You’ll notice that the game itself is fairly slow, as you will often find yourself hiding in the shadows until a guard faces the other direction or until you can catch him by surprise, kill him and drag him into your hiding spot. This means the game offers a lot of opportunities for you to hide in the foreground or background, in order to bypass your enemies or stealthily kill them. It’s safe to say that killing is not always the best solution, but when you have to, it’s best to use the right tools for the job. Whilst it may be tempting to use your sword and cut your foes in tiny little bits, you’ll often find yourself having to use your wits. You can use throwing knives in order to cut ropes and drop down heavy items on the guards. Or perhaps whistle a tune when hanging on a ledge and when you are approached by those who heard you, you can drag them down and toss a templar in the abyss below. The key is to think about your moves and complete the goal at hand.


When you are detected, a short alarm phase will start. If you’re able to evade your enemies and get out of sight until the timer reaches zero, you will be able to continue your mission. If you can’t escape, combat will be inevitable. Whilst this does not mean you’ll fail, combat is reasonably hard. You’ll have to make sure you parry incoming attacks, as you can only take one or two hits at the beginning of the game and your opponents can take many more. It’s best to practice your parrying and dodging skills if you wish to make it out of combat alive. Hiding in the shadows does not always mean you’re able to escape either, especially when enemies see you walk into hiding spots, as they will simply drag you out.

Even though the basic mechanics of the game might sound simple, the game itself is quite difficult. Slight errors will cause you to be detected and when you are surrounded by several guards, you will go down quite quickly if you haven’t mastered the basics of combat yet. If you still feel like you’re up for a bigger challenge, you can adjust the difficulty level (after you’ve completed the game) and earn even more upgrades and rewards for your character.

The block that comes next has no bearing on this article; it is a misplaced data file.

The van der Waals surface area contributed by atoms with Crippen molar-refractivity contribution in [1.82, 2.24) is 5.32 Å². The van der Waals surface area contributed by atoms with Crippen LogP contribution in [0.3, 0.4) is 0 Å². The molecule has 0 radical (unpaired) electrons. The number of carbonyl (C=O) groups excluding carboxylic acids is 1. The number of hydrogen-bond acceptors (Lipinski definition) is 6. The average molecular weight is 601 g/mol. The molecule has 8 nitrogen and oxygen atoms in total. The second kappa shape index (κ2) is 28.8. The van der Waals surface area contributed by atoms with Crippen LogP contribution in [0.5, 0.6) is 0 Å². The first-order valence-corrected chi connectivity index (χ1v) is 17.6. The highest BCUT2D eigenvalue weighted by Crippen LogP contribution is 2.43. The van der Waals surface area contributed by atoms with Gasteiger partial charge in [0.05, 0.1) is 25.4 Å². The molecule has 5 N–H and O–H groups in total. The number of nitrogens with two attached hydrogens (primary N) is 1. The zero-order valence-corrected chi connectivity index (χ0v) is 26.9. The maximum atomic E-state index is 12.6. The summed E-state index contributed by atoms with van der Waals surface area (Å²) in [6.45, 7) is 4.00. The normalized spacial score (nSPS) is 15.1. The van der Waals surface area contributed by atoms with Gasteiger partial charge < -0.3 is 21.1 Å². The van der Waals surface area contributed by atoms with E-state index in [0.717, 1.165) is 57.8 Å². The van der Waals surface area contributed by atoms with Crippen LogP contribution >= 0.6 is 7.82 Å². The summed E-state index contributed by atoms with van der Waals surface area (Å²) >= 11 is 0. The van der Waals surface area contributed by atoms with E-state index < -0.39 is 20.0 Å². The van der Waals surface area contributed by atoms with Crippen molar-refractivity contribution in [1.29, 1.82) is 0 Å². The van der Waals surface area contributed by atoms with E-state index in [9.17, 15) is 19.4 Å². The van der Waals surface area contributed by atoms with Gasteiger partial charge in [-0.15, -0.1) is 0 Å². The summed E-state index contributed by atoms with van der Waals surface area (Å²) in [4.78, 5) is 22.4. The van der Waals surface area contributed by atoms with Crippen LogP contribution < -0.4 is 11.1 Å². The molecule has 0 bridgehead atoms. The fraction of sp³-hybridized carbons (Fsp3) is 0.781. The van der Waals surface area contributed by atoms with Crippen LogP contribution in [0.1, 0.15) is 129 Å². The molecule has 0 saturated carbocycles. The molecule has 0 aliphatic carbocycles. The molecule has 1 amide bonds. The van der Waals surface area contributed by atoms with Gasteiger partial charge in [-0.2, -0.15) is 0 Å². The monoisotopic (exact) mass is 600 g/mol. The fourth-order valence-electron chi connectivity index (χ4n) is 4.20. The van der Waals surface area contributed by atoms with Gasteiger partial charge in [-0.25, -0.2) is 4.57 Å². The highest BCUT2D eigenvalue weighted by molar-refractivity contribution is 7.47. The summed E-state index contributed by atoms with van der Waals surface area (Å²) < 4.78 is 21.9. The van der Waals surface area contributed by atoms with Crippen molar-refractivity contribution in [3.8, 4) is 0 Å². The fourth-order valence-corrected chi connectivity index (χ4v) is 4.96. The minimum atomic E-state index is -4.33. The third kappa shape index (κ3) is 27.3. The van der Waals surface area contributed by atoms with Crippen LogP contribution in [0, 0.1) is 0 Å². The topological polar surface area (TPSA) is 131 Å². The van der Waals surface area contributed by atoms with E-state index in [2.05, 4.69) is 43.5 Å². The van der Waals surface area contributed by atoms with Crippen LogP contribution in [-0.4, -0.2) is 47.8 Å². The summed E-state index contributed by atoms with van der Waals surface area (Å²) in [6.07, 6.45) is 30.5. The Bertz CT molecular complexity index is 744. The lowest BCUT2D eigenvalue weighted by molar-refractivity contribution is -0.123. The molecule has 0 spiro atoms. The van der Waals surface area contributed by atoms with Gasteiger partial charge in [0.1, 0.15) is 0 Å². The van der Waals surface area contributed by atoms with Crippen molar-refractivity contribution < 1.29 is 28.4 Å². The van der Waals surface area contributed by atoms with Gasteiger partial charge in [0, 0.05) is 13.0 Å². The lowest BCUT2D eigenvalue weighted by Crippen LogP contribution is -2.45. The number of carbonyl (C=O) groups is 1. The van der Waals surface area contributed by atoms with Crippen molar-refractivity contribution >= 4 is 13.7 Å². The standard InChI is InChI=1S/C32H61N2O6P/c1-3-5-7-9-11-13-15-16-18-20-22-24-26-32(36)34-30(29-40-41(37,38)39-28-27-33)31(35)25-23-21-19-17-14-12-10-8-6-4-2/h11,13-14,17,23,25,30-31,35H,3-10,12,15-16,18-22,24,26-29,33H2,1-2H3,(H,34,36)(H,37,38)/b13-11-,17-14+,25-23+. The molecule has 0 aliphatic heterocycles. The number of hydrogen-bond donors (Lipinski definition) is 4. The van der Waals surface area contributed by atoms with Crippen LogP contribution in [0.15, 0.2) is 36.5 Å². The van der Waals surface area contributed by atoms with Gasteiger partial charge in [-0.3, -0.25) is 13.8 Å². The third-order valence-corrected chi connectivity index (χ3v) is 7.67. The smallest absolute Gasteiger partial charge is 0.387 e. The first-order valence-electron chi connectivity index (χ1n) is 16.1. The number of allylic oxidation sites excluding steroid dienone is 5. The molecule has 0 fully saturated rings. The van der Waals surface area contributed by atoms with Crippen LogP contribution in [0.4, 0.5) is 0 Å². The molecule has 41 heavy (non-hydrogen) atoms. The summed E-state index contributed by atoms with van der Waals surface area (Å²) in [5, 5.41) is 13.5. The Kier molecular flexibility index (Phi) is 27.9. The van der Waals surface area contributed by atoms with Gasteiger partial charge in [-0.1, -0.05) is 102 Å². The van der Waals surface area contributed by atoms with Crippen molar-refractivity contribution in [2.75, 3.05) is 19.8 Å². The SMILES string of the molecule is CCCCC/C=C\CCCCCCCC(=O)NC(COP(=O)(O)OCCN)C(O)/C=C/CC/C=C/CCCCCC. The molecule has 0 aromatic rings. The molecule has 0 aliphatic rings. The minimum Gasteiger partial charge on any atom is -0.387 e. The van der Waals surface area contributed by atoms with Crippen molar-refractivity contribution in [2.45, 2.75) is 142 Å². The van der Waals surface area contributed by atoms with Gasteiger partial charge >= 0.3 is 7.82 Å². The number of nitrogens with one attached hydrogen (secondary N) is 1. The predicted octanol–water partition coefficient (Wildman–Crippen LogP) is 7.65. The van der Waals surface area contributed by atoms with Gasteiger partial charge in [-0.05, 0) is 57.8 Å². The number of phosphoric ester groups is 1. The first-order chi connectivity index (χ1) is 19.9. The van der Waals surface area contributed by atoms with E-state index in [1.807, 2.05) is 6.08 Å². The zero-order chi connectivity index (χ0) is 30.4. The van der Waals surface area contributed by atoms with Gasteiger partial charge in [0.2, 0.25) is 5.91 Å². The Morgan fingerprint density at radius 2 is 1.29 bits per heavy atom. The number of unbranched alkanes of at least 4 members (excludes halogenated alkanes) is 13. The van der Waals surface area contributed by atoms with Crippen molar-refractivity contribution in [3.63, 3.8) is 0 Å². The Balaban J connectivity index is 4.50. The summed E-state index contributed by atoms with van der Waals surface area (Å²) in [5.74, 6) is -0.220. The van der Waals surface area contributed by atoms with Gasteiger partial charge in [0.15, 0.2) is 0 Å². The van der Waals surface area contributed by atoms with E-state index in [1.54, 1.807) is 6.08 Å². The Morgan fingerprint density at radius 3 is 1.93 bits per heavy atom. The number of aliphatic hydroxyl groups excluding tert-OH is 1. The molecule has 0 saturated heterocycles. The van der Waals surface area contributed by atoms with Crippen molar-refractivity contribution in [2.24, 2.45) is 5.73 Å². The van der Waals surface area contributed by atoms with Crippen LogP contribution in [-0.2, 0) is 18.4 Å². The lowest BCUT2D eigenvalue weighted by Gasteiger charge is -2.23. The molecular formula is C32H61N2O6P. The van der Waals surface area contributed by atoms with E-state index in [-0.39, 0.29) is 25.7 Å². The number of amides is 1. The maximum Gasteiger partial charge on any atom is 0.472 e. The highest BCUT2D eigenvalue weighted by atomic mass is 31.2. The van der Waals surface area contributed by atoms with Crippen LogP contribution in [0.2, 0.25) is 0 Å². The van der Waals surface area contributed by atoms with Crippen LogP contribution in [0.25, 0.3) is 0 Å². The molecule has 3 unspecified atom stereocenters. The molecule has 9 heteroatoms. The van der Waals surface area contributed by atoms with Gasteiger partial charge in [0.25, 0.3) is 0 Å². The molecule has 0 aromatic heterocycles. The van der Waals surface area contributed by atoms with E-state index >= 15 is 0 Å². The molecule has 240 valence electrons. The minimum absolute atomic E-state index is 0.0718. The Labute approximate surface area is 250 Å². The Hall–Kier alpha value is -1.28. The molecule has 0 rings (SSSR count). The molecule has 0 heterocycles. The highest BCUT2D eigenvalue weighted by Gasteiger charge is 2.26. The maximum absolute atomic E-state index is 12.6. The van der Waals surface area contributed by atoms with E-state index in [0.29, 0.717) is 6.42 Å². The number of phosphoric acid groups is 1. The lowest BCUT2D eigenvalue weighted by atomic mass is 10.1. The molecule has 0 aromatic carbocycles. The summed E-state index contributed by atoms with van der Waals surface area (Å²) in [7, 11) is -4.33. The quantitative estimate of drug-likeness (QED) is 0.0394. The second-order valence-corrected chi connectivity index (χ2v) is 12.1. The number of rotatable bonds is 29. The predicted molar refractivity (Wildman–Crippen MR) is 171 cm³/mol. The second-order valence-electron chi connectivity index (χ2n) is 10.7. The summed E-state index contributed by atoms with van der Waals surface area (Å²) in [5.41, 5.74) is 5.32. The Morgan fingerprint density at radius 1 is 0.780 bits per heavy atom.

The difficulty might not always be that consistent due to the behavior of the AI. At times you’ll just be able to run in, stab an enemy, run off and wait for the alert period to stop, do it again and repeat the process over and over again. This takes away a bit of the excitement,  but luckily this does not happen that often. (Because in many situations you will not be able to run away easily.)



Assassin’s Creed Chronicles: China is a great spin-off in the AC universe. Except for some minor AI issues and a flimsy story, the stealthy portions of the game are superb. The game will truly force you to become a real assassin, instead of a brawler that dresses up cool. Certainly worth checking out if you’re a fan of old school mechanics in a new jacket. Shao Jun is one of those characters we’d love to see in another game, properly fleshed out.

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Rating: 8.3/10 (3 votes cast)
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Assassin's Creed Chronicles: China - Review, 8.3 out of 10 based on 3 ratings

1 Comment

  1. […] but the long wait for the next part is finally over. While the first part played itself out in China, we now head all the way to India. Even though Bollywood movies were not yet a thing, it was clear […]